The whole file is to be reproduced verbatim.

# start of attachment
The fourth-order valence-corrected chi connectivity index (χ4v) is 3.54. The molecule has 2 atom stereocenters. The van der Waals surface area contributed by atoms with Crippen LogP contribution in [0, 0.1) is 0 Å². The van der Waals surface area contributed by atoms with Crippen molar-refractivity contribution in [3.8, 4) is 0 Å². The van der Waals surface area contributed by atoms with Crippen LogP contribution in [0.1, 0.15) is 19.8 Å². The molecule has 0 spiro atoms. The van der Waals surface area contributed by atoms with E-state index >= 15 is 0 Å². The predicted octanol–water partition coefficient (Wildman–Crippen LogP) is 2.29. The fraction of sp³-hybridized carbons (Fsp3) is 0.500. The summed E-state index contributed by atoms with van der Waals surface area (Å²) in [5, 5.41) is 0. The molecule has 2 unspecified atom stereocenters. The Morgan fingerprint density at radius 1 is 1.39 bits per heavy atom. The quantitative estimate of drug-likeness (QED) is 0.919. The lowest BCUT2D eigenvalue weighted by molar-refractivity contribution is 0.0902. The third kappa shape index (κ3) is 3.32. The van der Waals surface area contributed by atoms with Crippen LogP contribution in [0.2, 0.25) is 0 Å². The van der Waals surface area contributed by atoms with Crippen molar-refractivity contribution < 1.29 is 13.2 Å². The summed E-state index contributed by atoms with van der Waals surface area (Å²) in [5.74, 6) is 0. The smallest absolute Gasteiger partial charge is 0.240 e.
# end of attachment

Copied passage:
The fourth-order valence-corrected chi connectivity index (χ4v) is 3.54. The molecule has 2 atom stereocenters. The van der Waals surface area contributed by atoms with Crippen LogP contribution in [0, 0.1) is 0 Å². The van der Waals surface area contributed by atoms with Crippen molar-refractivity contribution in [3.8, 4) is 0 Å². The van der Waals surface area contributed by atoms with Crippen LogP contribution in [0.1, 0.15) is 19.8 Å². The molecule has 0 spiro atoms. The van der Waals surface area contributed by atoms with E-state index >= 15 is 0 Å². The predicted octanol–water partition coefficient (Wildman–Crippen LogP) is 2.29. The fraction of sp³-hybridized carbons (Fsp3) is 0.500. The summed E-state index contributed by atoms with van der Waals surface area (Å²) in [5, 5.41) is 0. The molecule has 2 unspecified atom stereocenters. The Morgan fingerprint density at radius 1 is 1.39 bits per heavy atom. The quantitative estimate of drug-likeness (QED) is 0.919. The lowest BCUT2D eigenvalue weighted by molar-refractivity contribution is 0.0902. The third kappa shape index (κ3) is 3.32. The van der Waals surface area contributed by atoms with Crippen LogP contribution in [0.2, 0.25) is 0 Å². The van der Waals surface area contributed by atoms with Crippen molar-refractivity contribution < 1.29 is 13.2 Å². The summed E-state index contributed by atoms with van der Waals surface area (Å²) in [5.74, 6) is 0. The smallest absolute Gasteiger partial charge is 0.240 e.